How do you get motivated when you are not feeling like doing the task in front of you?

Rose James
I use my performance statements to direct me in decision making as well as to strengthen my resolve. It reinforces where I want my life to be so I should do my very best to model my performance statement to live in accordance with my life goals.

Silja Moll
I remind myself how good.i feel when I complete the task. If feel unmotivated due to time limitations I remind myself doing part instead.of none is always better

Alexa Curtis
I put it aside for a while. Then come back to it. Sometimes it will take me a while to complete and that's fine tomorrow is a new day😂

Kathy Ellis
Depends, I don't always succeed but when I do it's usually with the things I already have a routine of doing… It helps the less you postpone it. I know that sometimes it feels hard right from the start, but it will even get harder with each time you delay it… Im not sure but usually it's just trying with as least as talk with myself as that usually takes me of the task itself… Just do it

Vernon Coleman
I think about the results. It is difficult but it’s something you have to build within yourself throughout time if this makes sense. I might fail some days but I will keep the objective in mind and compensate on others.

Line Mercier
First of all, I acknowledge myself for having showed up for the task. Because that is necessary in the first place for the task to be done. What then helps me is, to first start journaling. To have an honest conversation with myself. I allow myself to not like the task. I get everything out, as ugly it may be. And then I ask myself the question: Why did I agree to do the task? What kind of purpose does the result of the task serve? What else is there that I can learn from the task in front of me? Also, maybe: What is needed for the task to be more fun for me? What are the first 1-3 steps of that task?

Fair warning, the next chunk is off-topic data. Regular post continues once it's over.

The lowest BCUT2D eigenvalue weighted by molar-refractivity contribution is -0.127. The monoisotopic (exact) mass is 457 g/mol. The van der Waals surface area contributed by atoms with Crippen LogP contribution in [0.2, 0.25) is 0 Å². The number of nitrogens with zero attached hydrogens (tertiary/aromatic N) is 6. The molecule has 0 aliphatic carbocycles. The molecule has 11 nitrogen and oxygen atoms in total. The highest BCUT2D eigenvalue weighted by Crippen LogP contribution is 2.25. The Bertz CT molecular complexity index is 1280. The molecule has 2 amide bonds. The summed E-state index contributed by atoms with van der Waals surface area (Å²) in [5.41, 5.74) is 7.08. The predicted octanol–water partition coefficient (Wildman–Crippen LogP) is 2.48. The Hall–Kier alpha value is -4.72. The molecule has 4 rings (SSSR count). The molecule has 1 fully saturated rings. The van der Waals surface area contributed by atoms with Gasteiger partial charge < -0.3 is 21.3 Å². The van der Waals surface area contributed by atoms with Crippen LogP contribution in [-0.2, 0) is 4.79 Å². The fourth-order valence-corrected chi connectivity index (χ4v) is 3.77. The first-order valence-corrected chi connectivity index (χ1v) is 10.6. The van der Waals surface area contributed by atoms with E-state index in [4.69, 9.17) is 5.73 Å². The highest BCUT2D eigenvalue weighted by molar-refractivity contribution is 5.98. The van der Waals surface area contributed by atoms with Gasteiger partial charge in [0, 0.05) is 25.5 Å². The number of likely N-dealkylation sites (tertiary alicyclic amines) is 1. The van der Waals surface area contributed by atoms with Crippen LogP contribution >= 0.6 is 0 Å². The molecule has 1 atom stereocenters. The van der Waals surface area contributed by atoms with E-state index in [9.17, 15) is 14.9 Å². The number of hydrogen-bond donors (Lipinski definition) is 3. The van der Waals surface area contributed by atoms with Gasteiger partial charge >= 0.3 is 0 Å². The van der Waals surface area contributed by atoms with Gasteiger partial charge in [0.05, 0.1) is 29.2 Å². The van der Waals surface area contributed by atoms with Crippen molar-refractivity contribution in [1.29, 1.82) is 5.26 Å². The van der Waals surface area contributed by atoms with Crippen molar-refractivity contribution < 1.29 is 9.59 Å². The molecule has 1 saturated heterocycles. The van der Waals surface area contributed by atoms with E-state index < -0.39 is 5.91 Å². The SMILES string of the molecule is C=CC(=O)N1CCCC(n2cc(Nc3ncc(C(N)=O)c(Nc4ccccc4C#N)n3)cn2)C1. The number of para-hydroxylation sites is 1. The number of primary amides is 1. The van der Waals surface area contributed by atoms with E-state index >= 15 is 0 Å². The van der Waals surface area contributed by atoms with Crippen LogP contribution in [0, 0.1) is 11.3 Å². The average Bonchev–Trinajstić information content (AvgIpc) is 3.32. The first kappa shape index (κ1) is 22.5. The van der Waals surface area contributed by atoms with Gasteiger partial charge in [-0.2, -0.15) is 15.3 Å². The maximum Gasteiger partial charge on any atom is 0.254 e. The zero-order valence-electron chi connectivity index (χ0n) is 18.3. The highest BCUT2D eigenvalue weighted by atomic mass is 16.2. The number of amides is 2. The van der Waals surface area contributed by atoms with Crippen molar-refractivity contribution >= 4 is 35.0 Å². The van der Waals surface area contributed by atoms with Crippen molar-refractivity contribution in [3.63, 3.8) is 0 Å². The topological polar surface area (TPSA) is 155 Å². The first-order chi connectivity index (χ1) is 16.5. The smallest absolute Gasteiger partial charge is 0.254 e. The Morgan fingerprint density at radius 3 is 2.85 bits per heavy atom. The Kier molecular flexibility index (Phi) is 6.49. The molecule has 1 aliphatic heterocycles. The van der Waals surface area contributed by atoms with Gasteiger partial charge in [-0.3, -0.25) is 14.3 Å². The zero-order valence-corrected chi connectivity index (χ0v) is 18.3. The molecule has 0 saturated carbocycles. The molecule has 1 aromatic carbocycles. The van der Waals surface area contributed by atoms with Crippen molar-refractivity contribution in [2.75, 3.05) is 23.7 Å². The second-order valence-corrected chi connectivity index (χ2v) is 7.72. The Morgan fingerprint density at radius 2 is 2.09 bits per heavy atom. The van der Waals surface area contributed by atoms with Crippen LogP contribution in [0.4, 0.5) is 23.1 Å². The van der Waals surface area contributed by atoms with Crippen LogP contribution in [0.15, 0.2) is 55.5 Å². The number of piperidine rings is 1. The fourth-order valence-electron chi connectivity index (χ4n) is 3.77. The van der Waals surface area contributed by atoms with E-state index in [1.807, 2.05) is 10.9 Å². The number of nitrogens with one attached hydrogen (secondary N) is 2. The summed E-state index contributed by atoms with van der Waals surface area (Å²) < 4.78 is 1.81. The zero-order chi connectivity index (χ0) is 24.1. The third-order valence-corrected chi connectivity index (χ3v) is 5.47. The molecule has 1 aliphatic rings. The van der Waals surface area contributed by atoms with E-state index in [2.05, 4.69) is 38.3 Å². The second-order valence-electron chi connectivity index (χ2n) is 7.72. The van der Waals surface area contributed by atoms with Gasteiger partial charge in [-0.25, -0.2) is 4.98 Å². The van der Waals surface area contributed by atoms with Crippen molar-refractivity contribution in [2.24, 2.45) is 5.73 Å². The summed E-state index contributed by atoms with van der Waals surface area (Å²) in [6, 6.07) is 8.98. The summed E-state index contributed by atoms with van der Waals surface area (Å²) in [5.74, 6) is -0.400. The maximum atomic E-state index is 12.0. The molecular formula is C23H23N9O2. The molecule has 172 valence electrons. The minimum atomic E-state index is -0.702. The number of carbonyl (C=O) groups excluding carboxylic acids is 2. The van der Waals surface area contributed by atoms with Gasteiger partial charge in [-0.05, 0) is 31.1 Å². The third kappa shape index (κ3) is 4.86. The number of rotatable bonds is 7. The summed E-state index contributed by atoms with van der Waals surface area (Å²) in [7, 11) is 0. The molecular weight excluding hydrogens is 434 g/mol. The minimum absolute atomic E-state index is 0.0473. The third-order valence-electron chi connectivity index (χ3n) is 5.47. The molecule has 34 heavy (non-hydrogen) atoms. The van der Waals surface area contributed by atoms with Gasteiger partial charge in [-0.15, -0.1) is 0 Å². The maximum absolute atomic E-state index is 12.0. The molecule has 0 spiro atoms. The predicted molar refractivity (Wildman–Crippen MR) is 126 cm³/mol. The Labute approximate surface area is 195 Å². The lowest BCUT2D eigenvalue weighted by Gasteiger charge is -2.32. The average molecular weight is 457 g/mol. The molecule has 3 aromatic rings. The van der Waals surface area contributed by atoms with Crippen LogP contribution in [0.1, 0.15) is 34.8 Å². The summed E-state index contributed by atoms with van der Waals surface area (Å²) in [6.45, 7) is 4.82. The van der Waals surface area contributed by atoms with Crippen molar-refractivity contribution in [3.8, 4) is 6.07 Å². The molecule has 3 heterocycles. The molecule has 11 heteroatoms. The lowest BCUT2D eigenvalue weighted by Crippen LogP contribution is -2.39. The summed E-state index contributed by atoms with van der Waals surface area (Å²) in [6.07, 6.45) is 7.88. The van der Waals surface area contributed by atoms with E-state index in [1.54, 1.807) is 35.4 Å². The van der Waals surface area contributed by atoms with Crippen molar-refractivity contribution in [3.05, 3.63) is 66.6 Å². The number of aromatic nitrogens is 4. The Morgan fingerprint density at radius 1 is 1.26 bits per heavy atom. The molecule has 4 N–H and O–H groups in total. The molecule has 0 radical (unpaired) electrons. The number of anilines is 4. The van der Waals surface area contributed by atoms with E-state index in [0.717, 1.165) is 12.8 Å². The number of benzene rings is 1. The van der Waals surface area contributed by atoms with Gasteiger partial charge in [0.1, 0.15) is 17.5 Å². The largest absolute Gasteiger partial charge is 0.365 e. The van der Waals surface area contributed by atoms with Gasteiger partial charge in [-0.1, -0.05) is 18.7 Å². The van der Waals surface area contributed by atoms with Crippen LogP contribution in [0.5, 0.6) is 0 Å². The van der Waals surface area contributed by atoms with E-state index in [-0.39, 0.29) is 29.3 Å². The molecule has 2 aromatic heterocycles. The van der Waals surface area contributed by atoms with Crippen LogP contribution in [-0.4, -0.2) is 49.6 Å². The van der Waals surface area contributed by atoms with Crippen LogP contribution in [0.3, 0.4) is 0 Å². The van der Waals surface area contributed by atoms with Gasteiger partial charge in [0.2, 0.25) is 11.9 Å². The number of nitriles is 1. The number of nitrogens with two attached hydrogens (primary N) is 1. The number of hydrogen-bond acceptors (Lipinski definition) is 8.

Also, it helps me to use the Fabulous Feature of "Focus for 45min", especially with tasks, where it is not clear to me how to do them. So, instead of trying to finish them now, I allow myself to explore them for at least 30-45 minutes. And then, I let them go. So, distinguishing between tasks that are clear in steps, and tasks where I don't know yet, how much work they are, also helps me to be more at ease with them.
For example, writing an invoice to a client. This is not a task that I enjoy doing. The whole process of logging into our invoicing system (which is not user friendly at all) and gathering and filing all receipts and hours I worked that project for the client, is neither fun, nor appealing to me. But when I do my journaling, I remember why I am doing this. How greatful I am to have done work that I love and to get payed for it. And that the money from our client enables us to live the way we live, it enables us also to turn down clients where we don't feel a good match. So, doing the bookkeeping and invoicing, even though, I don't like that task, gives me the freedom to choose what kind of work I do and who I work together with.
Also, the process is quite clear. I just have to follow the checklist that I have created by now (Thank you, Fabulous Team, for also using Checklists! It trains me to look for more checklist opportunities in my work, so that I don't have to think about a recurring process any more.)